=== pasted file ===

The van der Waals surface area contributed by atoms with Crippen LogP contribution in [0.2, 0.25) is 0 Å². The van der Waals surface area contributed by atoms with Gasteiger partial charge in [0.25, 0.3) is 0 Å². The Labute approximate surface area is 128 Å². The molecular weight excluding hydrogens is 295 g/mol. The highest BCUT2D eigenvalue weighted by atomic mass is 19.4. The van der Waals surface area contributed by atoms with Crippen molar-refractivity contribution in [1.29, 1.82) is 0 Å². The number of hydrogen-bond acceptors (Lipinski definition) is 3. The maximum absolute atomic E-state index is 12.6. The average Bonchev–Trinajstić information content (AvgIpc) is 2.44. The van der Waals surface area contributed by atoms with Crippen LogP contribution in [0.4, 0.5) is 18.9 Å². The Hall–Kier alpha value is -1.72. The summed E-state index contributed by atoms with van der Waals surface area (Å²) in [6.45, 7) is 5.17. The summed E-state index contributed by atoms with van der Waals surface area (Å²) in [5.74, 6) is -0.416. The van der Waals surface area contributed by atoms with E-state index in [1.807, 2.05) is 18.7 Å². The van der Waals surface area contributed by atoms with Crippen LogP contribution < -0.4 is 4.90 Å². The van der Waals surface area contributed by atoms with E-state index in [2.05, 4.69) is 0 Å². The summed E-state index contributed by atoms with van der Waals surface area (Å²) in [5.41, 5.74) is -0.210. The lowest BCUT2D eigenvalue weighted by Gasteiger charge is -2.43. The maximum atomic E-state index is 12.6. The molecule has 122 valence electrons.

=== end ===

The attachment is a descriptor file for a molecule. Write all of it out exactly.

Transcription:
The van der Waals surface area contributed by atoms with Crippen LogP contribution in [0.2, 0.25) is 0 Å². The van der Waals surface area contributed by atoms with Gasteiger partial charge in [0.25, 0.3) is 0 Å². The Labute approximate surface area is 128 Å². The molecular weight excluding hydrogens is 295 g/mol. The highest BCUT2D eigenvalue weighted by atomic mass is 19.4. The van der Waals surface area contributed by atoms with Crippen molar-refractivity contribution in [1.29, 1.82) is 0 Å². The number of hydrogen-bond acceptors (Lipinski definition) is 3. The maximum absolute atomic E-state index is 12.6. The average Bonchev–Trinajstić information content (AvgIpc) is 2.44. The van der Waals surface area contributed by atoms with Crippen LogP contribution in [0.4, 0.5) is 18.9 Å². The Hall–Kier alpha value is -1.72. The summed E-state index contributed by atoms with van der Waals surface area (Å²) in [6.45, 7) is 5.17. The summed E-state index contributed by atoms with van der Waals surface area (Å²) in [5.74, 6) is -0.416. The van der Waals surface area contributed by atoms with E-state index in [1.807, 2.05) is 18.7 Å². The van der Waals surface area contributed by atoms with Crippen LogP contribution < -0.4 is 4.90 Å². The van der Waals surface area contributed by atoms with E-state index in [2.05, 4.69) is 0 Å². The summed E-state index contributed by atoms with van der Waals surface area (Å²) in [5.41, 5.74) is -0.210. The lowest BCUT2D eigenvalue weighted by Gasteiger charge is -2.43. The maximum atomic E-state index is 12.6. The molecule has 122 valence electrons.